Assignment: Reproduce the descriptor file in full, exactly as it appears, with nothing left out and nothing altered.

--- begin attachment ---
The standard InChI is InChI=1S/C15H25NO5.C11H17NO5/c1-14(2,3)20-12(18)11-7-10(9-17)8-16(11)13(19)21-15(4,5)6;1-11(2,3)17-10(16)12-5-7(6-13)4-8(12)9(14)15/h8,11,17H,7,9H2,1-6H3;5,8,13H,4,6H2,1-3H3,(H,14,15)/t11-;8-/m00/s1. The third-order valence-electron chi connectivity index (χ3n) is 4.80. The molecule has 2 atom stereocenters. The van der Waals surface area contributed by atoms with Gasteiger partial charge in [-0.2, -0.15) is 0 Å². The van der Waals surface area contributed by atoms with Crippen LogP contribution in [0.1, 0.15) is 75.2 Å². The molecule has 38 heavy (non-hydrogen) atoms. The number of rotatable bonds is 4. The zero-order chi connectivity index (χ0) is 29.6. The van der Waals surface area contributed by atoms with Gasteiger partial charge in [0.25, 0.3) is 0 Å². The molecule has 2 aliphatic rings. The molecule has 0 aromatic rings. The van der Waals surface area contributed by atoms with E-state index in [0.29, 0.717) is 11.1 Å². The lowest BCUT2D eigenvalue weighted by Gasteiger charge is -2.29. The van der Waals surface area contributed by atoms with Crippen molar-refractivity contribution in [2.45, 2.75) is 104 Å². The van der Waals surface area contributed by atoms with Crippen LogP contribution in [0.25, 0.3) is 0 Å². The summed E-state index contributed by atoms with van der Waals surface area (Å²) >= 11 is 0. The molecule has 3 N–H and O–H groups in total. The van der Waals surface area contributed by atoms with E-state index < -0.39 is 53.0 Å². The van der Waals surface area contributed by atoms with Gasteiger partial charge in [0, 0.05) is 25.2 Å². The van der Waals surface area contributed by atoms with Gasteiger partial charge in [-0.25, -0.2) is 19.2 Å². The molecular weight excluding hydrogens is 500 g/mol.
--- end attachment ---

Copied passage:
The standard InChI is InChI=1S/C15H25NO5.C11H17NO5/c1-14(2,3)20-12(18)11-7-10(9-17)8-16(11)13(19)21-15(4,5)6;1-11(2,3)17-10(16)12-5-7(6-13)4-8(12)9(14)15/h8,11,17H,7,9H2,1-6H3;5,8,13H,4,6H2,1-3H3,(H,14,15)/t11-;8-/m00/s1. The third-order valence-electron chi connectivity index (χ3n) is 4.80. The molecule has 2 atom stereocenters. The van der Waals surface area contributed by atoms with Gasteiger partial charge in [-0.2, -0.15) is 0 Å². The van der Waals surface area contributed by atoms with Crippen LogP contribution in [0.1, 0.15) is 75.2 Å². The molecule has 38 heavy (non-hydrogen) atoms. The number of rotatable bonds is 4. The zero-order chi connectivity index (χ0) is 29.6. The van der Waals surface area contributed by atoms with Gasteiger partial charge in [0.25, 0.3) is 0 Å². The molecule has 2 aliphatic rings. The molecule has 0 aromatic rings. The van der Waals surface area contributed by atoms with E-state index in [0.29, 0.717) is 11.1 Å². The lowest BCUT2D eigenvalue weighted by Gasteiger charge is -2.29. The van der Waals surface area contributed by atoms with Crippen molar-refractivity contribution in [2.45, 2.75) is 104 Å². The van der Waals surface area contributed by atoms with Crippen LogP contribution in [0.25, 0.3) is 0 Å². The summed E-state index contributed by atoms with van der Waals surface area (Å²) >= 11 is 0. The molecule has 3 N–H and O–H groups in total. The van der Waals surface area contributed by atoms with E-state index < -0.39 is 53.0 Å². The van der Waals surface area contributed by atoms with Gasteiger partial charge in [0, 0.05) is 25.2 Å². The van der Waals surface area contributed by atoms with Gasteiger partial charge in [-0.25, -0.2) is 19.2 Å². The molecular weight excluding hydrogens is 500 g/mol.